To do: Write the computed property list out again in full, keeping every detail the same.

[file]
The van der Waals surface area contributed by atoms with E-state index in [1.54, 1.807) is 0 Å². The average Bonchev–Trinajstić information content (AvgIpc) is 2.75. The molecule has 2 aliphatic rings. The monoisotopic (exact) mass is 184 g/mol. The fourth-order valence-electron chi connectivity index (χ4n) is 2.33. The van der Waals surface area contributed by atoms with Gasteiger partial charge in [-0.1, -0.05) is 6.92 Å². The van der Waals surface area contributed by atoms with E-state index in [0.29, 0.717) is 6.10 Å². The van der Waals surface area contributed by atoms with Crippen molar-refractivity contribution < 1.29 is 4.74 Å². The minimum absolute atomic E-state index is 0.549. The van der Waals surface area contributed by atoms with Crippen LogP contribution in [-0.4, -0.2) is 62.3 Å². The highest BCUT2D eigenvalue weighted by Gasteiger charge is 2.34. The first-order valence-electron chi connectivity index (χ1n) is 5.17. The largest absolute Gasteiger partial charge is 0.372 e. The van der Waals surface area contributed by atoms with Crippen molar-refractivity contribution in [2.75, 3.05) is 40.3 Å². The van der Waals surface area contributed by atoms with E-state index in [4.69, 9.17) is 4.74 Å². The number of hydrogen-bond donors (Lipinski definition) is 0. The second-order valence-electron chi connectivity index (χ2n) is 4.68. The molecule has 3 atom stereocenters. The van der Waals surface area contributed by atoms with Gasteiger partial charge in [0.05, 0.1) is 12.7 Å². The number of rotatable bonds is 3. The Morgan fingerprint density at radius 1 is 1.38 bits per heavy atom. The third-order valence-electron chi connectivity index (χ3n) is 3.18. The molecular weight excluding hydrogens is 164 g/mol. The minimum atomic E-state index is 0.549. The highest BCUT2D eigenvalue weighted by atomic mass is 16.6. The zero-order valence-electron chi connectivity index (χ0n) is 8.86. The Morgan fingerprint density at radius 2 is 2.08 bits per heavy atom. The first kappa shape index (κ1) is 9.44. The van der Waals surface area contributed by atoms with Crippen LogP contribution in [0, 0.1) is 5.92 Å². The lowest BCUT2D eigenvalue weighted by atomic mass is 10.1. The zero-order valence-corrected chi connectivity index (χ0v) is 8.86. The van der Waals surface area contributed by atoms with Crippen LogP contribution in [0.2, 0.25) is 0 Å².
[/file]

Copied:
The van der Waals surface area contributed by atoms with E-state index in [1.54, 1.807) is 0 Å². The average Bonchev–Trinajstić information content (AvgIpc) is 2.75. The molecule has 2 aliphatic rings. The monoisotopic (exact) mass is 184 g/mol. The fourth-order valence-electron chi connectivity index (χ4n) is 2.33. The van der Waals surface area contributed by atoms with Gasteiger partial charge in [-0.1, -0.05) is 6.92 Å². The van der Waals surface area contributed by atoms with E-state index in [0.29, 0.717) is 6.10 Å². The van der Waals surface area contributed by atoms with Crippen molar-refractivity contribution < 1.29 is 4.74 Å². The minimum absolute atomic E-state index is 0.549. The van der Waals surface area contributed by atoms with Crippen LogP contribution in [-0.4, -0.2) is 62.3 Å². The highest BCUT2D eigenvalue weighted by Gasteiger charge is 2.34. The first-order valence-electron chi connectivity index (χ1n) is 5.17. The largest absolute Gasteiger partial charge is 0.372 e. The van der Waals surface area contributed by atoms with Crippen molar-refractivity contribution in [2.75, 3.05) is 40.3 Å². The van der Waals surface area contributed by atoms with E-state index in [4.69, 9.17) is 4.74 Å². The number of hydrogen-bond donors (Lipinski definition) is 0. The second-order valence-electron chi connectivity index (χ2n) is 4.68. The molecule has 3 atom stereocenters. The van der Waals surface area contributed by atoms with Gasteiger partial charge in [0.05, 0.1) is 12.7 Å². The number of rotatable bonds is 3. The Morgan fingerprint density at radius 1 is 1.38 bits per heavy atom. The third-order valence-electron chi connectivity index (χ3n) is 3.18. The molecular weight excluding hydrogens is 164 g/mol. The minimum atomic E-state index is 0.549. The highest BCUT2D eigenvalue weighted by atomic mass is 16.6. The zero-order valence-electron chi connectivity index (χ0n) is 8.86. The Morgan fingerprint density at radius 2 is 2.08 bits per heavy atom. The first kappa shape index (κ1) is 9.44. The van der Waals surface area contributed by atoms with Crippen LogP contribution in [0, 0.1) is 5.92 Å². The lowest BCUT2D eigenvalue weighted by atomic mass is 10.1. The zero-order valence-corrected chi connectivity index (χ0v) is 8.86. The van der Waals surface area contributed by atoms with Crippen LogP contribution in [0.2, 0.25) is 0 Å².